Harvard President James Conant Helped Develop Mustard Gas in WWI

(p. C7) With America’s entry into World War I, Conant took a commission in the Chemical Warfare Service. His task was to develop poison gases—first mustard gas, then an even nastier brew called lewisite. Conant had Quaker branches on his family tree, but he had no qualms: What, he asked, was the moral difference between killing soldiers with explosives and killing them with gas?

. . .

The subtitle of Conant’s autobiography was “Memoirs of a Social Inventor.” He had invented poison gas; he had managed the invention of the Bomb; he had helped invent the modern Harvard; and he aimed to reinvent American education as a whole. But his greatest invention was himself: a new type of social being on the American scene—the scientist-administrator-social engineer. His granddaughter’s biography is an outstanding portrait of a technocrat, at work and at home.

For the full review, see:

Steven Shapin. “Citizen Conant.” The New York Times (Saturday, Oct. 28, 2017): C7.

(Note: ellipsis added.)

(Note: the online version of the review has the date Oct. 27, 2017, and has the title “Review: Citizen Conant.”)

The book under review is:

Conant, Jennet. Man of the Hour: James B. Conant, Warrior Scientist. New York: Simon & Schuster, 2017.

Chinese Communist One-Child Policy Caused “Intense Suffering of Ordinary People”

(p. B12) Kay Ann Johnson, an Asian studies scholar whose adoption of an infant girl from China led her to spend years researching the impact of the country’s one-child policy on rural families, died on Aug. 14 [2019] at a hospital in Hyannis, Mass.

. . .

For more than 20 years, Professor Johnson focused her research on Chinese villages where birth parents found themselves in a lopsided clash with a state bent on controlling population. The policy was also applied in cities, but villagers were usually more daring about trying to resist it. Professor Johnson presented her research in often painful case studies based on interviews with birth parents who described facing the ruthless policy.

One of those parents, Jiang Lifeng, already had a son when she became pregnant. She planned to keep the child and hoped to have a daughter. She avoided detection (and possibly forced sterilization) during pregnancy tests imposed by the authorities by using a friend’s urine. She delivered a girl, Shengshi. But nine months later the infant was taken from her bedroom by seven men, presumably government representatives, and driven away in a van.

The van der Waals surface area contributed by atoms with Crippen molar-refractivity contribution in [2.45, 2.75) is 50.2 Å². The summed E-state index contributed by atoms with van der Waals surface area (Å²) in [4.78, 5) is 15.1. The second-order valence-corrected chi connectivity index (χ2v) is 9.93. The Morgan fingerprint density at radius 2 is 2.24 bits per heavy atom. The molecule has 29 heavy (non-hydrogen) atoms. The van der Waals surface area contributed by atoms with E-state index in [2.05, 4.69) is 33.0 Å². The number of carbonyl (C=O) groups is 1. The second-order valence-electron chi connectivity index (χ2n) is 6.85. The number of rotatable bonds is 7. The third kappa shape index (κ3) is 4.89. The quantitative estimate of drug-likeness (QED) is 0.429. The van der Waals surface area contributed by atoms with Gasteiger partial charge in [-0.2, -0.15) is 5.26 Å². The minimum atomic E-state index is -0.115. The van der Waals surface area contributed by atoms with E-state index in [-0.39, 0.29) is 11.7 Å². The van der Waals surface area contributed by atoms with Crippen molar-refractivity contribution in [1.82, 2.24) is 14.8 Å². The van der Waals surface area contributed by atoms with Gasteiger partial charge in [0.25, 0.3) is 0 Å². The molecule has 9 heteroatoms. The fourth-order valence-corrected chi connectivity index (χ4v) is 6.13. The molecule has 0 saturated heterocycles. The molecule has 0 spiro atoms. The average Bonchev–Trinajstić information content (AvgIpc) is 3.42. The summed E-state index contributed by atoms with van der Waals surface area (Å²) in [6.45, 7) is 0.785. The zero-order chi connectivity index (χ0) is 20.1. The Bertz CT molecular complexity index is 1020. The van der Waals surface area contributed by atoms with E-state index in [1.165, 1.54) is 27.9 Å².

Ms. Jiang recalled that “she ‘felt the sky fall down’ on her as she staggered after them, shocked and aghast at what had just happened,” Professor Johnson wrote. Ms. Jiang somehow caught up to the van and rode with the men and Shengshi to a local birth planning office, where she and her husband, Xu Guangwen, pleaded for the girl’s return. Officials refused.

The couple were told that they could adopt her after she had been taken to an orphanage. But that, Professor Johnson said, was a lie.

“The government had taken their baby, stripped them of their parental rights, and left them heartbroken and powerless to do anything about it,” she wrote. “It had been nothing short of a kidnapping by the government, leaving them no recourse.”

In his review of “China’s Hidden Children” in Foreign Affairs magazine, Andrew J. Nathan, a professor of political science at Columbia University, praised Professor Johnson for debunking the myth that Chinese parents did not value girls, and for outlining the often terrible consequences of the one-child policy.

“Johnson’s extraordinary book conveys the intense suffering of ordinary people struggling to build families against the will of an implacable bureaucracy,” Mr. Nathan wrote.

Kay Ann Johnson was born on Jan. 21, 1946, in Chicago. Her father, D. Gale Johnson, was an agricultural economist and the chairman of the economics department at the University of Chicago.

For the full obituary, see:

Richard Sandomir. “Kay Ann Johnson, 73, Who Studied China’s Painful One-Child Policy, Dies.” The New York Times (Friday, August 30, 2019): B12.

(Note: ellipsis, and bracketed year, added.)

(Note: the online version of the obituary has the date Aug. 29, 2019, and has title “Kay Ann Johnson, 73, Who Studied China’s One-Child Policy, Dies.”)

Johnson’s book, mentioned above, is:

Johnson, Kay Ann. China’s Hidden Children: Abandonment, Adoption, and the Human Costs of the One-Child Policy. Chicago: University of Chicago Press, 2016.

Newsboys “Were American Icons–Symbols of Unflagging Industry”

(p. A17) Thomas Edison was one. So were Harry Houdini, Herbert Hoover, W.C. Fields, Walt Disney, Benjamin Franklin, Jackie Robinson, Walter Winchell, Thomas Wolfe, Jack London, Knute Rockne, Harry Truman, John Wayne, Warren Buffett and many more familiar names. Besides being illustrious Americans, these men shared a calling—growing up, they were newsboys, delivering newspapers to subscribers or, more colorfully, hawking them on the streets for a couple of pennies, real money in those days.

In their time, newsboys (girls were rare) were American icons—symbols of unflagging industry and tattered, barefoot, shivering objects of pity. They had their own argot and better news judgment than many editors, because they had to size up the appeal of every edition to determine how many copies to buy from the publisher.